The deliberations are just beginning over how Douglas County will spend its allocation of $111 million from the American Rescue Plan Act.
The Douglas County Board is considering how to spend the first half of the federal funds, which are already in hand. The board voted to prioritize mental health initiatives and to address county government needs before considering external requests.
It’s a large amount of money for a county with a general fund budget of $230 million for 2021-22 and a total budget of $460 million without the federal relief money.
No specific large spending proposals have emerged, although it appears likely that the county will direct a substantial portion of the money to mental health services.
Currently, the county is routing requests through its finance director, Joe Lorenz, and an American Rescue Plan Act Strategy Committee led by County Board Chairwoman Mary Ann Borgeson. The committee, which includes County Board members Mike Friend and Chris Rodgers and three administrative staffers, will vet requests and make recommendations to the full board.
Board votes are expected by this fall for significant portions of the $55.5 million that Douglas County has already received. The other half of the federal money is expected in May.
“What we’ll do next is bring to the board what those county function expenditures may be and see if they’re agreeable to those, and come up with our strategy for mental health,” Borgeson said. “And we have to come up with a dollar amount on what we want to spend that on when it comes to mental health.”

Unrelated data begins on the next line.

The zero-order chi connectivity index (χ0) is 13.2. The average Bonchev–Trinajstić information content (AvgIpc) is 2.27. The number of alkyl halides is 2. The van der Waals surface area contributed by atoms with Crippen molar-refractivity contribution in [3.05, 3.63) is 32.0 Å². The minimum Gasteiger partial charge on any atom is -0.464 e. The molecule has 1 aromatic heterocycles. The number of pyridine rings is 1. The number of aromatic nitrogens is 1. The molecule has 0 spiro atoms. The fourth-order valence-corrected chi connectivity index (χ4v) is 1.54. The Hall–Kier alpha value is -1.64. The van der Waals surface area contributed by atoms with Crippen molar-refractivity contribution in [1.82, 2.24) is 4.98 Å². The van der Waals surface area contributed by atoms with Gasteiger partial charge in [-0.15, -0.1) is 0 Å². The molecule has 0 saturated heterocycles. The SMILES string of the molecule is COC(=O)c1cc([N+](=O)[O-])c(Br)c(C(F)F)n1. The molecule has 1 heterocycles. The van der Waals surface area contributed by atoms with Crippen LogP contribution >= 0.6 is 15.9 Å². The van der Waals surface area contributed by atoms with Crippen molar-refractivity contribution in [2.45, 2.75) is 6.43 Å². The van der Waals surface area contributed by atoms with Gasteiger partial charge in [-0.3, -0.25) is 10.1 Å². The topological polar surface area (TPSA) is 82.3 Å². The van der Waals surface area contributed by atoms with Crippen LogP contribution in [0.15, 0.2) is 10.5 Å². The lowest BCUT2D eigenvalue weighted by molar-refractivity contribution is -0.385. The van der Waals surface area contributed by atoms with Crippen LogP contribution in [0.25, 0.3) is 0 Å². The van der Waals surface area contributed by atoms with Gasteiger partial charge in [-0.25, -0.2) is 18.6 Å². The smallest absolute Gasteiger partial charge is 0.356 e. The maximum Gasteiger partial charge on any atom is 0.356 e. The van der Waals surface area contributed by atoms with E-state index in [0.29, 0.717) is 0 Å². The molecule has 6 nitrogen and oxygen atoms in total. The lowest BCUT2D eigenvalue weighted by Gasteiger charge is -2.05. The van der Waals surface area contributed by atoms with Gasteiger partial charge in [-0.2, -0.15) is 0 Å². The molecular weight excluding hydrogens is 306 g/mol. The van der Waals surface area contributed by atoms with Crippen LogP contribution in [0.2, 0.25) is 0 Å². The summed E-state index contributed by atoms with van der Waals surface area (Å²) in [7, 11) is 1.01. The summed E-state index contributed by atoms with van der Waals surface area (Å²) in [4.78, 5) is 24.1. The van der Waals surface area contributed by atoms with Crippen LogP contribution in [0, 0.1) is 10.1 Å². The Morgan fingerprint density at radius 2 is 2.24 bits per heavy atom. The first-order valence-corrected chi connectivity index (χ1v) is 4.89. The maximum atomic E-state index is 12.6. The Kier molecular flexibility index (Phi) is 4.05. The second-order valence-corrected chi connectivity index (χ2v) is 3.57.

The Douglas County allocation is part of $350 billion in coronavirus aid being distributed to state, territorial, tribal, county and city governments nationwide. Congress approved the money earlier this year.
About $1 billion is being sent to Nebraska. That includes about $112 million to the City of Omaha and $111 million to the state. Sarpy County is slated to receive $36 million, and the City of Bellevue will get $8.4 million.
The U.S. Treasury Department has said the aid is meant to “help turn the tide on the pandemic, address its economic fallout, and lay the foundation for a strong and equitable recovery.”
Broadly, the federal money can be used to support public health expenditures, address negative economic effects of the pandemic, replace lost tax revenue, provide premium pay for essential workers and invest in water, sewer and broadband infrastructure.
The Biden administration is giving state and local governments wide flexibility in how to spend the money, especially when it comes to addressing public health and economic disparities in low-income neighborhoods and other areas disproportionately affected by the pandemic.
Behavioral health care and mental health and substance misuse treatment are among a number of uses specifically mentioned in the Treasury Department guidelines for how the money can be spent.
County Board members have for years lamented a shortage of long-term mental health treatment space and the large number of people with mental health needs who are in the Douglas County Jail on minor charges.
Asked whether American Rescue Plan money could be directed to buy or construct a building for in-patient mental health treatment, Borgeson said, “I have no idea.”